Some of the great teachers worked on the first koan for years. One was about to kill himself, he worked on it for seven years. All of his friends had already solved it, you know, they were all whipped off to be Buddhists someplace. He was about to jump off a balcony or something… when he got it. He went on to be the great Mumon.
It becomes so all-encompassing. It should be, good practice; to where it’s all you think about, all the time, it’s what you’re thinking about. That’s good, that’s the way it should be.
So, tripping at such a time… I don’t know. It wasn’t my way. Maybe some people have gotten answers that way. Salvia divinorum has the best shot, I think. But the best is just going back and focusing on it, on your cushion. But one never knows, and there’s no rules on this-so, whatever works. It’s probably wise to try the way that people have been doing it for a long time.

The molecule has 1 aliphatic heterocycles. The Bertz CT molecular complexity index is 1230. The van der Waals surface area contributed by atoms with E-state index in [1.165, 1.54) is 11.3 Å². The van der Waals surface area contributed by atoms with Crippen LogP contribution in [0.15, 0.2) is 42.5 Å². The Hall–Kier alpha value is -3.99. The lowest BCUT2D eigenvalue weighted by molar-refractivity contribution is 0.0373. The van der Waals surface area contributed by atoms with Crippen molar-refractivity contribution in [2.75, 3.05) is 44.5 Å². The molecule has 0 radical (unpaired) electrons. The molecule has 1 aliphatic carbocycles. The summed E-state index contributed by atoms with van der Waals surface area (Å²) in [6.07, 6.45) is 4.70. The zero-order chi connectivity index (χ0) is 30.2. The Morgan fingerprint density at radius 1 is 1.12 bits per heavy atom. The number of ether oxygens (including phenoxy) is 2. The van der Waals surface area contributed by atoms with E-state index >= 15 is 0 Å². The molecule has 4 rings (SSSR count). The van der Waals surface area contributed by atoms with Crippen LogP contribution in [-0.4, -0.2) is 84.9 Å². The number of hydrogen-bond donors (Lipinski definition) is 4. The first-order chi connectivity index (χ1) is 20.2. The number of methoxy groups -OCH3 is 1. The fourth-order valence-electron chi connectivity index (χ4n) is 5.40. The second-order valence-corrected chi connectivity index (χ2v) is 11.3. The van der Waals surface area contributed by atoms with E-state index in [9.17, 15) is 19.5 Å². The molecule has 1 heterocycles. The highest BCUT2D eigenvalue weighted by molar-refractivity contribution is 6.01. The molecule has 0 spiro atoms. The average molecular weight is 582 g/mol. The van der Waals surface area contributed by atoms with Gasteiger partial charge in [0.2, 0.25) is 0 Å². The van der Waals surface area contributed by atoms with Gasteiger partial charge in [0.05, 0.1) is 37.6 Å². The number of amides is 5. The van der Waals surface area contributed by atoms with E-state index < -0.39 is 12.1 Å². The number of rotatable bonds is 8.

Laura Pendell: Or it’s like the story you told about Gary [Snyder]. He came up with the perfect answer…
DP: Yeah, he came up with the perfect answer, that’s what it usually seems… Marijuana seems to do that, too. You get “perfect answers”—but it’s not the point of the koan.
Go work on this some more. [sly laugh]
[Question about the use of psychoactives in Buddhist history.]
Tea. They made an early alliance. In fact, tea is even said to be Bodhidharma’s eyelids. He fell asleep, and he was so upset that he ripped his eyelids off so he wouldn’t fall asleep again. He threw them behind him and they grew into the first tea plants.
[Someone thanks DP for his books introducing them to the pleasures of tea.]